100-Dollar Wake-Up Call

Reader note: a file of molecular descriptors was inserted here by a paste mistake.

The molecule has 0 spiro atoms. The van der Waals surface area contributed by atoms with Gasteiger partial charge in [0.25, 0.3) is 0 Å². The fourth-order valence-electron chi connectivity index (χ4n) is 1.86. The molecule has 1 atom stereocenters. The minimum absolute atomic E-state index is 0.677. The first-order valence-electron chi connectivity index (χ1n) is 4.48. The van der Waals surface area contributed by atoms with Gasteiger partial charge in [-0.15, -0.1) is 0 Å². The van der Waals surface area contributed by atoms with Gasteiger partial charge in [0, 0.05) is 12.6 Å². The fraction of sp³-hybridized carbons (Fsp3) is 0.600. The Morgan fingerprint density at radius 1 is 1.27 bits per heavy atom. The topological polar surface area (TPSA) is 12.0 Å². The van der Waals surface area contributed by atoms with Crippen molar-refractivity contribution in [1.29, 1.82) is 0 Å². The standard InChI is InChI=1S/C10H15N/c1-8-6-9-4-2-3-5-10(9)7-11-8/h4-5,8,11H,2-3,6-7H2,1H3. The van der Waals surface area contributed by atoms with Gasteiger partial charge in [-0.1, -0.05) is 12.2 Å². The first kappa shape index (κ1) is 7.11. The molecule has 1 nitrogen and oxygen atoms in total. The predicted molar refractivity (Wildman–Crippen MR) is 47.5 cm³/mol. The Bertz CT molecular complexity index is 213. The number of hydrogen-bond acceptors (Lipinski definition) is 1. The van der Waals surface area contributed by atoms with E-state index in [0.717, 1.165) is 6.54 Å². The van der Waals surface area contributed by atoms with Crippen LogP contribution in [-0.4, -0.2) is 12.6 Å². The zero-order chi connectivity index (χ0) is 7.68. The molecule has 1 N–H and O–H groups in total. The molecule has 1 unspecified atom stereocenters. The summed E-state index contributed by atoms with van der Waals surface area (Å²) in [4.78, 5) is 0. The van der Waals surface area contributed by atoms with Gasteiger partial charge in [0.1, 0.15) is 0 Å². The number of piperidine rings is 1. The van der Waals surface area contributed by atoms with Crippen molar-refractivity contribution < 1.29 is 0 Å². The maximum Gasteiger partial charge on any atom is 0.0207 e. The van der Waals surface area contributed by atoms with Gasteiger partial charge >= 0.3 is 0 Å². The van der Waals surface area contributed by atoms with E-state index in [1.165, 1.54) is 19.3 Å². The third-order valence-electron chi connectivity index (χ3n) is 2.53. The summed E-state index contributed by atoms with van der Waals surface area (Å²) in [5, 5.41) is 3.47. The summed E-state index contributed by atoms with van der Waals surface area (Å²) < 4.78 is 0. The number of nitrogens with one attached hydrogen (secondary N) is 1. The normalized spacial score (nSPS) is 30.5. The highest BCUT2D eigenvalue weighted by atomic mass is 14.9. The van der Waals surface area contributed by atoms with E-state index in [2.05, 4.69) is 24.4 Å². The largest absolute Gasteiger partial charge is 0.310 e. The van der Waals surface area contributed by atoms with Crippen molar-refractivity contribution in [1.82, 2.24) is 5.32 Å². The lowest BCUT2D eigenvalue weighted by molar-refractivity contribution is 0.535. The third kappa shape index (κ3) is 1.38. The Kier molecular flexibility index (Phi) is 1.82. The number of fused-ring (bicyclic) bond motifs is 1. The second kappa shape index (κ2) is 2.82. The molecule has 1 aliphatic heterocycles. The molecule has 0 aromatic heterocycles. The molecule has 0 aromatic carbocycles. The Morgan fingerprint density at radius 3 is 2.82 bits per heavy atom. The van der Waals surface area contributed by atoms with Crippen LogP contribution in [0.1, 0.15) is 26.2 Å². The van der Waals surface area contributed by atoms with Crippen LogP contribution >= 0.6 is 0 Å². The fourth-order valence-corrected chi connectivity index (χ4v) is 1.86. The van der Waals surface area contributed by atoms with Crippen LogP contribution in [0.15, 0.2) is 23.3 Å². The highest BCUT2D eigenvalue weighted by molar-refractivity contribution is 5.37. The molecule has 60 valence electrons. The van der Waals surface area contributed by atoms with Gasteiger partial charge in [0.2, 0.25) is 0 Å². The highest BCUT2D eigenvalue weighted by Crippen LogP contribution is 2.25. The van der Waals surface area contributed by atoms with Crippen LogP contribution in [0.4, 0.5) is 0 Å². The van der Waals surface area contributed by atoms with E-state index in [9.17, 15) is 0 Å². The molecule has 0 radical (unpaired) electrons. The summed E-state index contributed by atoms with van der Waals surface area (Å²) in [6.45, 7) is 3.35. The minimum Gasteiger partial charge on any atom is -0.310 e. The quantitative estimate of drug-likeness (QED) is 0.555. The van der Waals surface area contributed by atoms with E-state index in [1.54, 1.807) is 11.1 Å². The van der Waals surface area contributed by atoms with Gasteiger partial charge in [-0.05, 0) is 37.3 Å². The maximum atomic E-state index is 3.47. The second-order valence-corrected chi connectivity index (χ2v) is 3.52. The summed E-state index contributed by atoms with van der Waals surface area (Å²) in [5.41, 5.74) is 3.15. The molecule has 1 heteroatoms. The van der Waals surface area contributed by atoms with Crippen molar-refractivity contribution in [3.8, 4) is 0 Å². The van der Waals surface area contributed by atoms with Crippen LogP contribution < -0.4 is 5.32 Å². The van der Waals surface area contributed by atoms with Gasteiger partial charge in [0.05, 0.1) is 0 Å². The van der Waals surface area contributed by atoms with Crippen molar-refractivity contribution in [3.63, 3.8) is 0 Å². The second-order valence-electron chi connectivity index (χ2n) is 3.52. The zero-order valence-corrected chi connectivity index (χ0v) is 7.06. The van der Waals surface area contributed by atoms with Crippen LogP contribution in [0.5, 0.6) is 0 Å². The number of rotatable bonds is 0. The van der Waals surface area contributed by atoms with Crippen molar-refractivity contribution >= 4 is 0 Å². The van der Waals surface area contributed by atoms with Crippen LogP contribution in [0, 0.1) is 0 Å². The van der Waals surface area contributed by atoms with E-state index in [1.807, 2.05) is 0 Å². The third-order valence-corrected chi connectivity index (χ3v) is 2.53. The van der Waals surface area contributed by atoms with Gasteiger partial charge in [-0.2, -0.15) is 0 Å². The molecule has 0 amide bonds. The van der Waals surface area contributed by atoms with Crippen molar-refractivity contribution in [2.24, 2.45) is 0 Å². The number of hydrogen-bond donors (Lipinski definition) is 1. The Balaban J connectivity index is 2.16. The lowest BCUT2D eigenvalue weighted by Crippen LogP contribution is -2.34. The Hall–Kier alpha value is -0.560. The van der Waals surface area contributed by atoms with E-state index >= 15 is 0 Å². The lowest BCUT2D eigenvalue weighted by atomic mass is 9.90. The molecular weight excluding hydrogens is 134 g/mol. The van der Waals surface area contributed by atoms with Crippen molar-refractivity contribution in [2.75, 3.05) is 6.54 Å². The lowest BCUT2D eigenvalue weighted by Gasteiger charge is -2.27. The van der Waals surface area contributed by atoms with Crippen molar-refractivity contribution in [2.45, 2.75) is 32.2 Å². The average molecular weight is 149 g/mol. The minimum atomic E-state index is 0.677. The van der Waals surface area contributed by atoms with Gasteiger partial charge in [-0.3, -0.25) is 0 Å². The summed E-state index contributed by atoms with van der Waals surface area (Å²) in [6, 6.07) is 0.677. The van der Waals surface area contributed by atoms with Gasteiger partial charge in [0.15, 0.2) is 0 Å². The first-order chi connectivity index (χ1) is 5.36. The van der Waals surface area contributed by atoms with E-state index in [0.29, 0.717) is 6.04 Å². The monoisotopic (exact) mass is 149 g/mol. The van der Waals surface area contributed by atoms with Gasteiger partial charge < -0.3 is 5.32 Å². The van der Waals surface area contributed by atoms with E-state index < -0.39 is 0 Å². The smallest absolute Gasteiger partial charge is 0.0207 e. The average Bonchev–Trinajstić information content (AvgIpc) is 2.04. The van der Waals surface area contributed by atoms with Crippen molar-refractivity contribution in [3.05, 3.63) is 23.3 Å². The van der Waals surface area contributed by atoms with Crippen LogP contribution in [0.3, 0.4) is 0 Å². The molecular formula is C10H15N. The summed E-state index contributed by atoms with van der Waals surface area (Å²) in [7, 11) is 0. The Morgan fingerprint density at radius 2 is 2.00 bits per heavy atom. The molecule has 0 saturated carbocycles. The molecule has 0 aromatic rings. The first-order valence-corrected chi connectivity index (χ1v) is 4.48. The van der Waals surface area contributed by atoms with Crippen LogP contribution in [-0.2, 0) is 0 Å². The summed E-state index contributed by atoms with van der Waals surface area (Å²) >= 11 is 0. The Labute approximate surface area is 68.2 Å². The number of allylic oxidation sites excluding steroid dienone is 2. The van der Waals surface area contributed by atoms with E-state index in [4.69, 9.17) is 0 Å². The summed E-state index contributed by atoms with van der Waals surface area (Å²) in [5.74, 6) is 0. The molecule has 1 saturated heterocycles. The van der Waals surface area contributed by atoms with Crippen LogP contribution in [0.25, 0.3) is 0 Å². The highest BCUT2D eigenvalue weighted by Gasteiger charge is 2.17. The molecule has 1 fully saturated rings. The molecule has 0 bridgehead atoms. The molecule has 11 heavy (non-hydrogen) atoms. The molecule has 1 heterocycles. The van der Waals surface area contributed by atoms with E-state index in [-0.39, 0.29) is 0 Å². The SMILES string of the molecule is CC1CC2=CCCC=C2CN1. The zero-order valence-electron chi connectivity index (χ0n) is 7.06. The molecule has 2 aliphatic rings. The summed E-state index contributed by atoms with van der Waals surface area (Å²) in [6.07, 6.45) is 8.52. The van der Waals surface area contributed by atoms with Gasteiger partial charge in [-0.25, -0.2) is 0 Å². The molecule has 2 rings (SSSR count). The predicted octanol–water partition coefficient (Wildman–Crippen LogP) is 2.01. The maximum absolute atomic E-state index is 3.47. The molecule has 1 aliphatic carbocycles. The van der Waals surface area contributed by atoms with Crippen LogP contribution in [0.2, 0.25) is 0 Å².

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Kae Matundu-Tjiparuro The dust may by now have settled since Bishop Zephania Kameeta’s bid to afford each of us N$100 a month towards putting bread and butter on our tables. Be that as it may, still Government cannot afford to rest on its laurels now that the matter has been struck off the list as the issue that motivated it in the first place is still very much with us. Poverty. The proposal was neither inherently nor in principle bad. I believe that with it, Bishop Kameeta et al intended to keep on the agenda the abject poverty and squalor a disturbingly big chunk of our population finds itself in every corner of our 13 regions with few exceptions. This is not to say that Government is not aware and has been doing nothing about poverty. Its efforts in this regard are as myriad and commendable as is the intensity of the nature of the problem. You may be familiar with the term “poverty alleviation” which has lately been re-termed “poverty reduction”. This term has been the hallmark of the Government’s efforts against poverty. Recently the National Planning Commission released poverty profiles of the Caprivi and Omaheke regions. Profiles on other regions are to follow. The ultimate objective with these profiles is to make informed interventions. Also the news that the Southern African Development Community (SADC) is seized with the issue of poverty and efforts are ongoing to harmonise the sub-region’s social welfare bids is gratifying. Still poverty is knocking on our doors every minute of the day and does not seem to be taking leave of us for the foreseeable future. It is a time bomb that our societies cannot ignore for long or cannot drag their feet on. Thus, conscientious and concerted efforts by all in this regard are urgent. That is why Bishop Kameeta and others should be complimented for pausing a minute to cast their thoughts on the matter. Not all of us have time to pause a while to think about the conditions in which many “previously underprivileged” of our people find themselves. Let alone our neighbours. We are too busy milking the system, even out of its last drop, forgetting that each and every one of us has a stake in it both in terms of contributing to its prosperity, as well as reaping from the benefits so accrued from each according to his ability and to each according to need. Namibia officially declares a household poor if it devotes over 60 percent of its expenditure on food. By this definition, 38 percent of Namibian households were found to be “relatively poor” and nine percent “extremely poor” by the 1994 National Household and Income Expenditure Survey. Strides may have been made since 1994 to reduce poverty but this should be measured against the rate at which the Namibian population has grown in this period. The Namibian population is said to be growing at the rate of 3.1 percent, according to figures recorded in 1980. The economy from 1990 to 1994 grew at an average rate of 4.4 percent, which was an improvement on the growth rate of 1.1 percent the previous decade. Cursorily, this shows that poverty in the country is a constant companion and the economy is struggling to keep pace. It is in this context that the Kameeta proposal should be viewed, albeit that it was another bid on the economic pie. However, with a prudent and judicious use of our finite wealth, finite as I differ with those harping that Namibia is a land of plenty, we may satisfy the needs of our needy people. Namibia does not only experience poverty but a substantial section of its populace is reeling in poverty. Thus, it is an act of statesman- and womanhood itself that our statesmen and women, used in a broader context, and not only meaning those in government or lawmaking, are constantly reminded how the other half they seem to be representing only in word but not in deed, live. The Kameeta proposal, however, had a tiny folly. It was trying to be everything to everybody. Hence its early abortion. Nevertheless, the debate should continue. More than anything, Bishop Kameeta’s proposal was an appropriate wake-up call to the Government of the day, and the society at large, that out there many a wretched of the society are drowning in misery and suffocating in their agonies. Not that they are hopeless cases. With the necessary focus, avoiding spreading the country’s resources and wealth thinly and thereby rendering them inefficient in the process, the country may be onto something that she one day could proudly bequeath its future generations, both in terms of governance and in a welfare sense. All that is needed is political willpower, civil awareness, a culture of care and determination. We must abstain from the rampant wasteful use of our country’s resources in a manner that short-changes those in dire need of them. Part of this waste is manifested by a bloated sense of “deserving” gripping especially those in the upper echelons of the State machinery be it in the civil service, politics and lawmaking. More often than not, the people, the operators of the State machinery are supposed to serve, end on the sharper end of the competition for scarce resources with the operators taking care of themselves first and foremost. Needy people like those receiving old age allowance come second or third best with perks for those in high offices like car schemes, palatial housing schemes and what-have-you enjoying priority. One is aware that a socialist ethos does not take easily to Namibia, if not completely out of the window altogether. Still one is often inundated with phrases like “free that” and “free this”, “equal access to this or that” shunned out from populist political rostrums without much meaning. Such phrases also adorn many an official policy without finding any practical meaning. The list is endless. Most of the times, understandably given the parasitic system of greed and survival of the fittest we have opted for, such phrases are devoid of content and are mere hollow phrases. That is why inputs of the likes of Kameeta and others in the society are a necessary reminder of the arduous responsibility facing society in terms of poverty reduction. It may be a pointer to a ticking bomb that may be too late to detonate. Rather than conveniently burying concerns raised we must constantly engage them and add value to them if need be. Those coming forward with them do not do it out of self-interest but to genuinely contribute towards seeking a solution to a common problem. Now that the Government’s attention has been drawn to the plight of many, it is incumbent on it to take it a step further and revisit and re-polish it. Poverty is with us and we cannot wish it away. Populist phrases such as equality are just what they are, cast in ambiguity and ideological bankruptcy. As long as that is the case our country shall remain poverty-friendly, and grand designs such as NDP-what and vision so-and-so plans without content and with visionless visions will remain.